Of course, the actual interviews comprised the most memorable portions of this work. The most harrowing tale described both the horrors of war with its awful aftermath under Stalin’s regime.

My husband had been arrested by the NKVD; he was in prison. I went there…And what do I hear there?…They tell me, “Your husband is a traitor.” But my husband and I worked together in the underground. The two of us. He was a brave, honest man. I realized that someone had denounced him…Slander…”No,” I say, “my husband can’t be a traitor. I believe him. He’s a true Communist.” His interrogator…He started yelling at me, “Silence, you French prostitute! Silence!” He had lived under the occupation, had been captured, had been taken to Germany, had been in a fascist concentration camp—it all was suspicious. One question: Why did he stay alive? Why didn’t he die? Even the dead were under suspicion…Even them…And they didn’t take into consideration that we fought, we sacrificed everything for the sake of victory. And we won…The people won! But Stalin still didn’t trust the people. That was how our Motherland repaid us. For our love, for our blood…” (Location 5025)

The woman quoted (Lyudmila Mikhailovna Kashechkina) fought with the underground. After the Germans captured her she served time at the Croisette concentration camp in France.

Ms. Alexievich received the Nobel Prize in Literature for “her polyphonic writings, a monument to suffering and courage in our time.” As one woman she interviewed told her: “It’s terrible to remember, but it’s far more terrible not to remember.” (Location 2294) The Unwomanly Face of War proves it.


Shrek the Musical at Collingswood Community Theatre

When I found out the NFL scheduled the first Eagles playoff game during the late afternoon of January 13th I knew I had a decision to make. Did I want to witness a serious tragedy or light-hearted musical comedy on that evening? I opted for the latter. I’m sure glad that I did. The Collingswood Community Theatre treated me to a fantastic performance of Shrek the Musical.

When I read the program I discovered David Lindsay-Abaire wrote the book and lyrics. After attending a performance of Rabbit Hole, his play regarding a family struggling to cope with the death of their four year old son, I thought I may be attending yet another serious tragedy. Fortunately, the playwright changed tack while Director Mary Baldwin and Musical Director Brian Kain kept it lighthearted.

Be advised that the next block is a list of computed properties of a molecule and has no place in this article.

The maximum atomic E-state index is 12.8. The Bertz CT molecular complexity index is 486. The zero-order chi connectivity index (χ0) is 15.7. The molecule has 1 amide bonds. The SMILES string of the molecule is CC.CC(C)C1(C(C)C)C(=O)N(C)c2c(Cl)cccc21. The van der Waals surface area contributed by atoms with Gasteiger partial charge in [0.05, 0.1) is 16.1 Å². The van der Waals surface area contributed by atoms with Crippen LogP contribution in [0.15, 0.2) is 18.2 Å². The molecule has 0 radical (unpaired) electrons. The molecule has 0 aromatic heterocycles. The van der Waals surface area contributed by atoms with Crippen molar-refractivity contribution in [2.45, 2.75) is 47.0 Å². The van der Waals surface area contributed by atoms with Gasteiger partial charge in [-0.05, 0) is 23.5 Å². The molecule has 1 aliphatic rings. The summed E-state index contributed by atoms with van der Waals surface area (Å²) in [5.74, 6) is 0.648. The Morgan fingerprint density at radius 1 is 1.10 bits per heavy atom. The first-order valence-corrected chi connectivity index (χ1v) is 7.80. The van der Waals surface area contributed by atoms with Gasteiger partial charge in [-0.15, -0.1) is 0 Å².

Over the years I’ve watched Ryan Adams play a variety of supporting roles at Collingswood Community Theatre. I’ve been a long-time fan of this King of the F Clef’s baritone vocals. Mr. Adams showed he’s just as adept with tenor based material through his performance in the title role. It thrilled me to hear him sing some fantastic duets with his co-stars. He complimented Jeff McGrail on “Travel Song” and April Lindley on “I Think I Got You Beat.”

Mr. Adams delivered a moving rendition of the ballad “When Words Fail.” His delivery captured both the awkwardness and emotional challenge of expressing one’s feelings to a love interest. He brought profound pathos into this performance.

I credit his voice selection for the Shrek character. He used an accent that sounded Scottish with a tinge of Swedish. I didn’t hear an instance of him wavering from it the entire evening. That’s quite impressive with the amount of dialog and quantity of musical numbers he performed. That shows how hard he prepared for the role.

Jeff McGrail complimented Mr. Adams as his wise-cracking sidekick, the Donkey. There aren’t many ‘sassy donkey’ roles in musical theatre, or in any medium, for that matter. Mr. McGrail displayed immense imagination in bringing this role to the stage. I found his character very entertaining and enjoyable to watch. He also displayed fabulous vocals on tracks such as his solo number “Don’t Let Me Go.”

April Lindley did masterful work in her role as Princess Fiona. She delivered operatic vocals, danced and played each of the character’s (many) mood changes with equal skill while still getting laughs from the audience. Somehow, she fused all three of these traits together to open Act Two in her performance of “Morning Person.”

Ms. Lindley excelled at non-verbal communication. Her facial expressions always reflected the dialog and lyrics. I should add that I sat in the ‘nose bleed’ section of the Scottish Rite Theatre. I’m also nearsighted, but I did wear my glasses. (I was so far away from everyone else in the building that my vanity didn’t inhibit me from doing so.) Even under those conditions, I could still read Ms. Lindley’s expressions perfectly.

There’s an old saw that, “there are no small roles, just small actors.” Patrick Waldron gave a whole new interpretation of that expression in his performance as the diminutive Lord Farquaad. The role presented an interesting physical challenge. Mr. Waldron spent the evening on his knees. His appearance on stage first reminded me a bit of characters Tim Conway used to play. Mr. Conway didn’t possess Mr. Waldron’s dexterity, however. Mr. Waldron danced during one of the numbers while kneeling.

One of the most challenging roles for an actor is what I call that of the ‘comic relief in a comedy.’ In Shrek, the villain, Lord Farquaad, served as that character. Mr. Waldron performed spectacularly. Even though he played an unlikable and hyper-sarcastic personality, he managed his delivery to make his dialog sound funny. Through his skill as a performer, he found ways to make what could’ve been an annoying role into a most amusing one.

Many refer to Aretha Franklin as the undisputed “The Queen of Soul.” I’m a fan of Ms. Franklin’s, as well. But I have to admit that Stefanie Bucholski’s rendition of “Forever” made Ms. Franklin into a distant cousin of the royal family. Ms. Bucholski turned in some astounding soulful vocals in her role as the Dragon. She didn’t have to ask me to “respect” her talent: she earned it with that singing.